Breakthrough as Nerve Connections Regenerated After Spinal Cord Injury
Published: 2010-08-08 - Updated: 2014-01-27
Author: University of California - Irvine
Synopsis: Regeneration of nerve connections that control voluntary movement after spinal cord injury - potential for paralysis and motor function impairments.
Main DigestIn a breakthrough, nerve connections are regenerated after spinal cord injury - Researchers from UCI, UCSD and Harvard deleted a cell growth inhibitor called PTEN.
In Other News:
Researchers for the first time have induced robust regeneration of nerve connections that control voluntary movement after spinal cord injury, showing the potential for new therapeutic approaches to paralysis and other motor function impairments.
In a study on rodents, the UC Irvine, UC San Diego and Harvard University team achieved this breakthrough by turning back the developmental clock in a molecular pathway critical for the growth of corticospinal tract nerve connections.
They did this by deleting an enzyme called PTEN (a phosphatase and tensin homolog), which controls a molecular pathway called mTOR that is a key regulator of cell growth. PTEN activity is low early during development, allowing cell proliferation. PTEN then turns on when growth is completed, inhibiting mTOR and precluding any ability to regenerate.
Trying to find a way to restore early-developmental-stage cell growth in injured tissue, Zhigang He, a senior neurology researcher at Children's Hospital Boston and Harvard Medical School, first showed in a 2008 study that blocking PTEN in mice enabled the regeneration of connections from the eye to the brain after optic nerve damage.
He then partnered with Oswald Steward of UCI and Binhai Zheng of UCSD to see if the same approach could promote nerve regeneration in injured spinal cord sites. Results of their study appear online in Nature Neuroscience.
"Until now, such robust nerve regeneration has been impossible in the spinal cord," said Steward, anatomy & neurobiology professor and director of the Reeve-Irvine Research Center at UCI. "Paralysis and loss of function from spinal cord injury has been considered un-treatable, but our discovery points the way toward a potential therapy to induce regeneration of nerve connections following spinal cord injury in people."
According to Christopher & Dana Reeve Foundation data, about 2 percent of Americans have some form of paralysis resulting from spinal cord injury, which is due primarily to the interruption of connections between the brain and spinal cord.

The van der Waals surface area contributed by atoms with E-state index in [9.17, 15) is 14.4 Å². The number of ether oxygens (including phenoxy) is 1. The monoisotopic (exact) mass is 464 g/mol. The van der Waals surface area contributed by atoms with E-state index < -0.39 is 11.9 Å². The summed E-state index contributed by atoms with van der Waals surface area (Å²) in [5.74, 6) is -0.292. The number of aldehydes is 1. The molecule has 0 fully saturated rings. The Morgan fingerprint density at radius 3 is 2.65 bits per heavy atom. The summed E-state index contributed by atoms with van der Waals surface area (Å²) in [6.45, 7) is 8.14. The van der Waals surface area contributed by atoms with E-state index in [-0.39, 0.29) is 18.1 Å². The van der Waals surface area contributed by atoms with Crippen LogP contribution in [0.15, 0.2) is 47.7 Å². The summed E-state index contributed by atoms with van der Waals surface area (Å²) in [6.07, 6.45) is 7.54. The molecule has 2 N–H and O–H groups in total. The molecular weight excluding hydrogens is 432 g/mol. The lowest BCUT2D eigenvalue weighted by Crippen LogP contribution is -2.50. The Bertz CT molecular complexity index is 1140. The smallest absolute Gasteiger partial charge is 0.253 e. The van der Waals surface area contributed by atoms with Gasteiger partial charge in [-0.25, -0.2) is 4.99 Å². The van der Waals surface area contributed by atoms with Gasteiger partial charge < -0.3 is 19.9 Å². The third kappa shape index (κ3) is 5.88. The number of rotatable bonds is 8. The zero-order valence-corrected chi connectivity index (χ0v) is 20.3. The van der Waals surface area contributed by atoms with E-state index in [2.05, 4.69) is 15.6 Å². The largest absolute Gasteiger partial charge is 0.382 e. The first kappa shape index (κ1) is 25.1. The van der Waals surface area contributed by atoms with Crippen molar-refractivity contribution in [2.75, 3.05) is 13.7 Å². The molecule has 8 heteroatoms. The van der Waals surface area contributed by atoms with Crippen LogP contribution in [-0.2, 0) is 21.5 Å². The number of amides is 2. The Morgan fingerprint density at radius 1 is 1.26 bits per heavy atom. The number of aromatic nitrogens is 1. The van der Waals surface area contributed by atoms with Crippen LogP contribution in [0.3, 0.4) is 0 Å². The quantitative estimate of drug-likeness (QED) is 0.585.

An injury the size of a grape can lead to complete loss of function below the level of injury. For example, an injury to the neck can cause paralysis of arms and legs, loss of ability to feel below the shoulders, inability to control the bladder and bowel, loss of sexual function, and secondary health risks including susceptibility to urinary tract infections, pressure sores and blood clots due to an inability to move the legs.
"These devastating consequences occur even though the spinal cord below the level of injury is intact," Steward noted. "All these lost functions could be restored if we could find a way to regenerate the connections that were damaged."
He and his colleagues are now studying whether the PTEN-deletion treatment leads to actual restoration of motor function in mice with spinal cord injury. Further research will explore the optimal time-frame and drug-delivery system for the therapy.
Kai Liu, Yi Lu, Andrea Tedeschi, Kevin Kyungsuk Park, Duo Jin, Bin Cai, Bengang Xu and Lauren Connolly of Harvard; Jae Lee of UCSD; and Rafer Willenberg and Ilse Sears-Kraxberger of UCI also contributed to the study, which was supported by the Wings for Life Spinal Cord Research Foundation, the Craig H. Neilsen Foundation, the International Spinal Research Trust, the National Institute of Neurological Disorders & Stroke, and a private contribution to the Reeve-Irvine Research Center.
You're reading Disabled World. See our homepage for informative disability news, reviews, sports, stories and how-tos. You can also connect with us on social media such as Twitter and Facebook or learn more about Disabled World on our about us page.
Disclaimer: Disabled World provides general information only. Materials presented are in no way meant to be a substitute for professional medical care by a qualified practitioner, nor should they be construed as such. Any 3rd party offering or advertising on disabled-world.com does not constitute endorsement by Disabled World. View our Advertising Policy for further information. Please report outdated or inaccurate information to us.
Cite Page: Journal: Disabled World. Language: English (U.S.). Author: University of California - Irvine. Electronic Publication Date: 2010-08-08 - Revised: 2014-01-27. Title: Breakthrough as Nerve Connections Regenerated After Spinal Cord Injury, Source: <a href=https://www.disabled-world.com/disability/types/spinal/nerve-connections-sci.php>Breakthrough as Nerve Connections Regenerated After Spinal Cord Injury</a>. Retrieved 2021-07-29, from https://www.disabled-world.com/disability/types/spinal/nerve-connections-sci.php - Reference: DW#248-4857.